The Philosophy of Jonathan Edwards: A Study in Divine Semiotics

By Stephen H. Daniel | Go to book overview
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III

THE LOGICS OF CREATION

Edwards' typological claims are based on a matrix of relations that defines the order of the world and the processes of reasoning. His emphasis on the communicative character of reality challenges the classical dismissal of speech as subordinate to an independent ontology. In its place he proposes a nonfoundationalist account of how signification is possible without having to rely on a metaphysics of subjectivity. Admittedly, the fall into subjectivity (along with its incumbent problems of skepticism) depicts the condition of sinful humanity. But Edwards does not assume that a logic that distances human beings from God, the world, and one another can serve as the model on which to defend assertions of the integrity of creation.

Likewise, though he borrows much of Neoplatonism's vocabulary of emanation and communication, Edwards cannot accept its implicit reduction of creation and its history to mere illusion. To locate the significance or meaning of existence outside of the world means drawing up the same barriers to intelligibility found in peripatetic distinctions of things, ideas, and words, or of matter and form. Only in the attempts to break through these distinctions does Edwards discover the procedures to undercut the difficulties raised by their forced dichotomies.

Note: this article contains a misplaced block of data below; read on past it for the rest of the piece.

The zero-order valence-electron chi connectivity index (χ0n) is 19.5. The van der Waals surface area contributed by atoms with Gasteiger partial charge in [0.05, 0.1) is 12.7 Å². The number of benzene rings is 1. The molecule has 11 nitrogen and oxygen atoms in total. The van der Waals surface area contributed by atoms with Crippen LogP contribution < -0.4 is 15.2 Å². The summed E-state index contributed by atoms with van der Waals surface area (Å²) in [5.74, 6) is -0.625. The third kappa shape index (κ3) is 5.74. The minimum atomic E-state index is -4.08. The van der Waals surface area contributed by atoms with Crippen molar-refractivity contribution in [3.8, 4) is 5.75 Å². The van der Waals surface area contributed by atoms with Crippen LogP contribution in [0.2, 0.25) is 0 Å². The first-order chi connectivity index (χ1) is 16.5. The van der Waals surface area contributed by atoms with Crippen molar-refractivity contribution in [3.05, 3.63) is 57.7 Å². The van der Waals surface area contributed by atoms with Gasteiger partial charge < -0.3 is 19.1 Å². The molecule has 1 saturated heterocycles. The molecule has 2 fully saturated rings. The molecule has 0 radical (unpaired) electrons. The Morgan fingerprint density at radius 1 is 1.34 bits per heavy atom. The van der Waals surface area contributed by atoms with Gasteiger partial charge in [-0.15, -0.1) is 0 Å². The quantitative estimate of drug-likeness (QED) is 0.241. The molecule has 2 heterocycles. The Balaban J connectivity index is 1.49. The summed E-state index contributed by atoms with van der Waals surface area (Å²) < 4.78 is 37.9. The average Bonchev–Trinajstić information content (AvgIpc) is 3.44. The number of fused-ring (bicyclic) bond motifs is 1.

My focus on Edwards' semiotics attempts to open up a new space for investigation, one that resists the temptation to associate him with either the transcendent symbolism of Neoplatonism or the Aristotelian empiricism of Locke. When scholars have sought a middle ground in portraying Edwards' thought—as in Sang Lee's Leibnizian or process-theology retention of dispositional subjectivity—the logic of Edwards' communicative ontology recedes into the background.1 The reason for this is that the implicit perspectivalism of a Leibnizian monadology does not account for how subjectivity itself is meaningful only in the context of the discourse in which it is a function.

In referring to the Stoic-Renaissance alternative to the classical (Platonic, Aristotelian, Lockean) mentality, I have invoked Foucault's depiction of it as a system of signification in which things signify as much as do ideas or words. Apart from describing the assumptions of such an episteme, though, I have not made explicit either why we should refer to this logic of signification as Stoic

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1
See Sang Hyun Lee, The Philosophical Theology Jonathan Edwards, 3-10, 50, 78.

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